Waterloo-based startup Media Spot Me launched a platform today for journalists, made by journalists. The site gives media workers short on time instant access to reliable interview sources in any subject.
Cofounder Stavros Rougas knows the problem all too well, having worked as a television producer in Toronto for years. Successfully chasing down reliable and knowledgeable sources from subjects as specific as robotics in Japan served as a reoccurring pain point.
“I knew there must be a better way to deal with my greatest pain – finding quality people to interview. There isn’t, so I co-founded a company with an engineering grad from the University of Waterloo and we are building it,” Rougas told Techvibes.
Talking from the University of Waterloo’s VeloCity space, Rougas spoke about the two-fold benefit of Media Spot Me. Not only does it solve a journalist’s worst nightmare (in a timely fashion), but it also helps accelerate exposure and media relations for quality sources eager to provide their expertise.
“The overarching thing is it’s journalists building something for journalists, not an outsider building something that works,” said the cofounder. “It’s built around the paradigm to get right to the point and to be at the core in one click.”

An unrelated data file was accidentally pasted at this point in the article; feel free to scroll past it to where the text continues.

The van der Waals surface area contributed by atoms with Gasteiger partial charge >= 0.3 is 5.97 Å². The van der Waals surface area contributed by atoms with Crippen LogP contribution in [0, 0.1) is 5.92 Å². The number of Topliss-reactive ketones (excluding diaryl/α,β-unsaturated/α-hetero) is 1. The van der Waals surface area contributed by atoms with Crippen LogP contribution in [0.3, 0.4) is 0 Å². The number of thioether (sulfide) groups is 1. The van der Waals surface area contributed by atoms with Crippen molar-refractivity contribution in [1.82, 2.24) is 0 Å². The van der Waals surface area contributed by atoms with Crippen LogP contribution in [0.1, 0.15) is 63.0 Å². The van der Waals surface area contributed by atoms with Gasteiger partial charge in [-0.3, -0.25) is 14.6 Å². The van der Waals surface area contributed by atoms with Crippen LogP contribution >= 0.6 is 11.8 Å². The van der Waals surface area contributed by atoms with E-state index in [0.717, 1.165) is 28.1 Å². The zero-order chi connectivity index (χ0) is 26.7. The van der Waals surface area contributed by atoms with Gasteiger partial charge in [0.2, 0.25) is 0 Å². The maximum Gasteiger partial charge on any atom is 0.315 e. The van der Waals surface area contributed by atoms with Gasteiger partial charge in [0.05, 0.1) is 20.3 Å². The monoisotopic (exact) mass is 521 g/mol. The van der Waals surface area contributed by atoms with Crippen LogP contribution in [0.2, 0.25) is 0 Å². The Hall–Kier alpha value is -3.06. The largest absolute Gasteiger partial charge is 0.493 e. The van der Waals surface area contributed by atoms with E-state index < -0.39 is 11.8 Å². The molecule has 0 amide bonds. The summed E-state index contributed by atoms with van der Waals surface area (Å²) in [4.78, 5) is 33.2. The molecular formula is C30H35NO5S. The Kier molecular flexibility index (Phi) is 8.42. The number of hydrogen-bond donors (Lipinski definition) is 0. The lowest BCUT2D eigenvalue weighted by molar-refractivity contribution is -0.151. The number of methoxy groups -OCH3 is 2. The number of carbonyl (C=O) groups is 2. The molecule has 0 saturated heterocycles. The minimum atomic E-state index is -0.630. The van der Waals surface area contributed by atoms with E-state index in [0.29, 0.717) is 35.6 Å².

For now most of the sources are university professors and Rougas points out that these sources are handy for a number of reasons. “They’re able to speak freely which is a big thing for journalists,” he said. “Even though they work for a corporation they’re not really under the corporate structure. You don’t tell an academic what to say, that would be uproar to university.”
So far they’ve built up much of their source database themselves, but they anticipate that number to easily rise with more exposure. Rougas emphasized that it’s very much a quality network; sources must request an invite and be granted access before they can set up a profile.
Rougas met his cofounder, Ebrahim Ashrafizadeh, at a local tech meet up in Waterloo and, “really hit it off on a personal level.” Ashrafizadeh studied mechatronics at Waterloo and cites his favourite challenge as when he assembled a “smart” boxing speed bag. He’s also accomplished such feats as generating heating profiles for jet engines.
Once the two cofounders decided they wanted to go further then just a prototype, Rougas quit his full time job and as of late 2011 Media Spot Me was a reality.
Although the company has mainly bootstrapped their way to launch they have benefitted from seed financing in the form of a $30,000 grant from Ontario’s VentureStart program. They are looking for further funding but for Rougas the plan is really to get the product out and showcase.
When it comes to great moments in the company’s still short history, the modest Rougas told Techvibes that there hasn’t been one.
“I don’t think its come yet,” he said. “I‘m always looking for more and I think its part of that entrepreneurial spirit: when you land it, you want more.”